Placida

Owns a Ring of Power
#25
Almost. It was an audiobook loaned from the library. I had to return it with 1 and 1/2 disks left. I will check it back out next visit. I'm really liking it so far. It has vampires, ghosts and witches as well as a few humans in it. I love her language and the plot is definitely interesting. I am wondering if the storyline ends at the end of this book or it continues into the next book. I hope the library has it. LOL
 

Tanniel

Journeyed there and back again
#26
I remember you mentioning the fact that reading these books help you in your own writing and naturally, they are also part of your formative years.
Because of work, I’m reading some papers regarding the criticism of social-cognitive theory: in a nutshell (in case you are not familiar with it) this theory defends that portions of an individual’s knowledge acquisition can be directly related to observing others within the context of social interactions, experiences, and outside media influences. Basically, one can learn from observing others, as opposed to only be able to learn form own experiences.
Well, this is probably an unsound mental leap, but I was thinking earlier whether in your experience, does this formation in practical criticism actually weigh in your favour as a writer, and help you correct those weaknesses you might be aware of. Or, as the article defends, this theory is not sound as a link can’t be found between observational learning, in your case reading literary criticism to improve yourself as an author (this not being a direct personal experience) and self-efficacy. “For the things we have to learn before we can do them, we learn by doing them" type of theory...
Friday= Wine= won’t take it personally if you don’t comment… at all.
As with anyone with writing in his blood, I am sufficiently narcissistic about it to always reply to questions on the topic. Whether I can give a good reply, that's another question.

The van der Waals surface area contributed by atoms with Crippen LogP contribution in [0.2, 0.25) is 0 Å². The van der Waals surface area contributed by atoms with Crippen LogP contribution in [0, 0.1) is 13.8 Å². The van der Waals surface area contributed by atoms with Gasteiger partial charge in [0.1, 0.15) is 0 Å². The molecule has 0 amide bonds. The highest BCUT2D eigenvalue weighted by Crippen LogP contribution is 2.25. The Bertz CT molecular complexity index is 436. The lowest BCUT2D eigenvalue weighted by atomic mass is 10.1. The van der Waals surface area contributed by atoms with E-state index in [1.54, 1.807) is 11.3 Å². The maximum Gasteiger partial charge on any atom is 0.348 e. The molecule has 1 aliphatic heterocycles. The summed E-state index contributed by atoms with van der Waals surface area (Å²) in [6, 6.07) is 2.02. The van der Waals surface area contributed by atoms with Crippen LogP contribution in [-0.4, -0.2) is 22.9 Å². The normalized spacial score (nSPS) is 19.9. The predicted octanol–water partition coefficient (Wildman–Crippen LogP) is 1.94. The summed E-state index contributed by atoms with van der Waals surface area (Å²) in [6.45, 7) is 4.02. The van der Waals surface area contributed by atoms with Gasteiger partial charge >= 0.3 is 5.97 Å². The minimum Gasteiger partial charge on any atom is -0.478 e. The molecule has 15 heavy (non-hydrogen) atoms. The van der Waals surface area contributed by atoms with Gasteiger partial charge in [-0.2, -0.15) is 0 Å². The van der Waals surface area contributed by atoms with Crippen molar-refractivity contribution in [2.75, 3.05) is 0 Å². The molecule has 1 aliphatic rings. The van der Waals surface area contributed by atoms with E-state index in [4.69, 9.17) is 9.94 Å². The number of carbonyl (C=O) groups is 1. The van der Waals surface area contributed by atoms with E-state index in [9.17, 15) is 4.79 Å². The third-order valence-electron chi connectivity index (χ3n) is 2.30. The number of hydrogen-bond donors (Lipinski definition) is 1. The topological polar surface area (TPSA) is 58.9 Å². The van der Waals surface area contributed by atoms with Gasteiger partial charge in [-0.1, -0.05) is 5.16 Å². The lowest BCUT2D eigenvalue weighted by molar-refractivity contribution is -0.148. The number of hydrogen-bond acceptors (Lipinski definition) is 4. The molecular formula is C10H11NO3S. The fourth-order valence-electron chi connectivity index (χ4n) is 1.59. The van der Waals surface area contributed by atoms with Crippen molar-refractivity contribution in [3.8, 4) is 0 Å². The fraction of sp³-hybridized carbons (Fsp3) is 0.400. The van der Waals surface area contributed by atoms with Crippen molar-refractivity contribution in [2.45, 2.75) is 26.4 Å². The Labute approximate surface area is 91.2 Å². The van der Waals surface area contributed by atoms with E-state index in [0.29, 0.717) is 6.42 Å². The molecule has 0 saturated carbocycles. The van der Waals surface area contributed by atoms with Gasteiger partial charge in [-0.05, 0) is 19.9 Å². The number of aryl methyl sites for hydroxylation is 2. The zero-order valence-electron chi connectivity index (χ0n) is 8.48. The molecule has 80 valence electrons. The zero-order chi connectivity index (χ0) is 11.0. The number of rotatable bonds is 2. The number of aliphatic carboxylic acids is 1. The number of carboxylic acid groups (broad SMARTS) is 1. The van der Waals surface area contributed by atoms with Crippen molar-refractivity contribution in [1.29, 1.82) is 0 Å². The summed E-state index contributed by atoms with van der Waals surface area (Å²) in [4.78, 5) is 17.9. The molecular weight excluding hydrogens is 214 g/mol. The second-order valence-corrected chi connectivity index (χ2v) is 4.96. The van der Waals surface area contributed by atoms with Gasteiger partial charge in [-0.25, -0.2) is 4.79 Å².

I can try to describe what use I have observed from reading literary criticism and let you judge whether that fits your theory or not.

Directly, it helps me understand better how to achieve certain results I am aiming for. E.g. the book I just finished explained how the literary tradition of a culture begins in continuous poetry, moves to discontinous prose, then continuous prose, and finally discontinuous poetry. In other words, its myths are written in the form of long poems (like the Poetic Edda), after which it develops proverbs, sayings, fragmented stories (the games of wisdom between the gods and mortals), then full-length stories (such as the sagas of heroes), and finally songs, poems of limited lengths (like folk ballads). Thus, when building my world and creating songs, stories etc. to weave into the culture, I know that if I want to replicate the effect of a myth, I should choose the form of continuous poetry. If I want this tale to sound like it happened a few hundred years ago before contemporary times (for the book characters), I write it like a fairytale. If I want it to seem recent, I write it like a folk song or ballad.

Indirectly, though this is a little different, the best example I can think of is when I was revising a play. I was asked by the theatre to re-write the dialogue in iambic pentameter for audience appeal. I had originally written the dialogue in that manner, then re-written it to be without meter, and was now re-writing yet again, back to iambic pentameter. Before I did this, I (re)read Paradise Lost aloud (which is all written in that meter). I found afterwards that writing the dialogue was far easier than the first time. Arranging the phrases into the right meter simply flowed, came easily with little effort from my side. I do believe that having read/spoken +10,000 lines of iambic pentameter, my brain became wired to think along those lines and naturally compose the sentences in that meter.